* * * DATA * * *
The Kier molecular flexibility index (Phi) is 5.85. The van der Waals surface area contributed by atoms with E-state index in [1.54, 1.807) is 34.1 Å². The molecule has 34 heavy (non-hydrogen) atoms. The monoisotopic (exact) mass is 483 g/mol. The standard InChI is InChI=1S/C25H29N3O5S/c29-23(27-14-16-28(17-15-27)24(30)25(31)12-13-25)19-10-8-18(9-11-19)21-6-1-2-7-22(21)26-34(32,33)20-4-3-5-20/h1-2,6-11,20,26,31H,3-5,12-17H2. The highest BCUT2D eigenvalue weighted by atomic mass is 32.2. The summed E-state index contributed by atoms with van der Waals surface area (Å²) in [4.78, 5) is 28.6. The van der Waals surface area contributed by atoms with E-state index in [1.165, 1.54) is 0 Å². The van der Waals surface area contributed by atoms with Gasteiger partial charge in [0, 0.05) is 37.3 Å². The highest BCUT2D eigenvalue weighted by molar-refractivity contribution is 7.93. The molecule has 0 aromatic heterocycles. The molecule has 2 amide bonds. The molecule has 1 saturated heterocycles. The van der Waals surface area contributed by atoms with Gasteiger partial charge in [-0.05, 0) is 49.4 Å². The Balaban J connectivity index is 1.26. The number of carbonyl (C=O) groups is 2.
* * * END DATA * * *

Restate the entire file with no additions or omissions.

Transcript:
The Kier molecular flexibility index (Phi) is 5.85. The van der Waals surface area contributed by atoms with E-state index in [1.54, 1.807) is 34.1 Å². The molecule has 34 heavy (non-hydrogen) atoms. The monoisotopic (exact) mass is 483 g/mol. The standard InChI is InChI=1S/C25H29N3O5S/c29-23(27-14-16-28(17-15-27)24(30)25(31)12-13-25)19-10-8-18(9-11-19)21-6-1-2-7-22(21)26-34(32,33)20-4-3-5-20/h1-2,6-11,20,26,31H,3-5,12-17H2. The highest BCUT2D eigenvalue weighted by atomic mass is 32.2. The summed E-state index contributed by atoms with van der Waals surface area (Å²) in [4.78, 5) is 28.6. The van der Waals surface area contributed by atoms with E-state index in [1.165, 1.54) is 0 Å². The van der Waals surface area contributed by atoms with Gasteiger partial charge in [0, 0.05) is 37.3 Å². The highest BCUT2D eigenvalue weighted by molar-refractivity contribution is 7.93. The molecule has 0 aromatic heterocycles. The molecule has 2 amide bonds. The molecule has 1 saturated heterocycles. The van der Waals surface area contributed by atoms with Gasteiger partial charge in [-0.05, 0) is 49.4 Å². The Balaban J connectivity index is 1.26. The number of carbonyl (C=O) groups is 2.